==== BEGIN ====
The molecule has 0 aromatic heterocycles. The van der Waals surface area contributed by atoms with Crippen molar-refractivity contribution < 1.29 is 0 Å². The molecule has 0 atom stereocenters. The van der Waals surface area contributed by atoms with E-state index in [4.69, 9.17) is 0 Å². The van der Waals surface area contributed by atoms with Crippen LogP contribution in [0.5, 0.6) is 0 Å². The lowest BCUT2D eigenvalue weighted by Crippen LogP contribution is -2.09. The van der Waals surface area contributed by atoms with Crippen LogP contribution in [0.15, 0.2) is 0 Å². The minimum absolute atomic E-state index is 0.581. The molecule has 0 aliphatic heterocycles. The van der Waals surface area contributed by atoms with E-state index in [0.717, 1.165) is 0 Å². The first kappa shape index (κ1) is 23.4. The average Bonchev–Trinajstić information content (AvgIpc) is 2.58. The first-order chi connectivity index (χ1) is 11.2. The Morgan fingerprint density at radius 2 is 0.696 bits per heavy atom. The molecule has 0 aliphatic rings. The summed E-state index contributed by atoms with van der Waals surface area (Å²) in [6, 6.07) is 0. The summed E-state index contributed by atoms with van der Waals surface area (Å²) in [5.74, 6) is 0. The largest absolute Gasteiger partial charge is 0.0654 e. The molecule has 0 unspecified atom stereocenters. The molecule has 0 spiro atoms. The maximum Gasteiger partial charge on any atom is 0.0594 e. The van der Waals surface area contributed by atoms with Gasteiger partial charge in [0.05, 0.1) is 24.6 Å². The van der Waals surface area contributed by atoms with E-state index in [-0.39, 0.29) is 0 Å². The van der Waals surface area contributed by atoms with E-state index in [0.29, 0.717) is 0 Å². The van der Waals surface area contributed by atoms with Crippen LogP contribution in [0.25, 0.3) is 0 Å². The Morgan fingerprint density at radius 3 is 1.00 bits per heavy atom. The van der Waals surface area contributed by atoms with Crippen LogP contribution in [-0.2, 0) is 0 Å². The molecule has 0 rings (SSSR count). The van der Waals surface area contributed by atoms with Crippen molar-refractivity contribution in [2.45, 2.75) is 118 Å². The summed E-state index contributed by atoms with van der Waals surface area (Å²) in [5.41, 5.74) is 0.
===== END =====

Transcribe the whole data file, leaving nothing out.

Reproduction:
The molecule has 0 aromatic heterocycles. The van der Waals surface area contributed by atoms with Crippen molar-refractivity contribution < 1.29 is 0 Å². The molecule has 0 atom stereocenters. The van der Waals surface area contributed by atoms with E-state index in [4.69, 9.17) is 0 Å². The van der Waals surface area contributed by atoms with Crippen LogP contribution in [0.5, 0.6) is 0 Å². The lowest BCUT2D eigenvalue weighted by Crippen LogP contribution is -2.09. The van der Waals surface area contributed by atoms with Crippen LogP contribution in [0.15, 0.2) is 0 Å². The minimum absolute atomic E-state index is 0.581. The molecule has 0 aliphatic heterocycles. The van der Waals surface area contributed by atoms with E-state index in [0.717, 1.165) is 0 Å². The first kappa shape index (κ1) is 23.4. The average Bonchev–Trinajstić information content (AvgIpc) is 2.58. The first-order chi connectivity index (χ1) is 11.2. The Morgan fingerprint density at radius 2 is 0.696 bits per heavy atom. The molecule has 0 aliphatic rings. The summed E-state index contributed by atoms with van der Waals surface area (Å²) in [6, 6.07) is 0. The summed E-state index contributed by atoms with van der Waals surface area (Å²) in [5.74, 6) is 0. The largest absolute Gasteiger partial charge is 0.0654 e. The molecule has 0 unspecified atom stereocenters. The molecule has 0 spiro atoms. The maximum Gasteiger partial charge on any atom is 0.0594 e. The van der Waals surface area contributed by atoms with Gasteiger partial charge in [0.05, 0.1) is 24.6 Å². The van der Waals surface area contributed by atoms with E-state index in [-0.39, 0.29) is 0 Å². The van der Waals surface area contributed by atoms with E-state index in [0.29, 0.717) is 0 Å². The van der Waals surface area contributed by atoms with Crippen LogP contribution in [0.25, 0.3) is 0 Å². The Morgan fingerprint density at radius 3 is 1.00 bits per heavy atom. The van der Waals surface area contributed by atoms with Crippen LogP contribution in [-0.2, 0) is 0 Å². The molecule has 0 rings (SSSR count). The van der Waals surface area contributed by atoms with Crippen molar-refractivity contribution in [2.45, 2.75) is 118 Å². The summed E-state index contributed by atoms with van der Waals surface area (Å²) in [5.41, 5.74) is 0.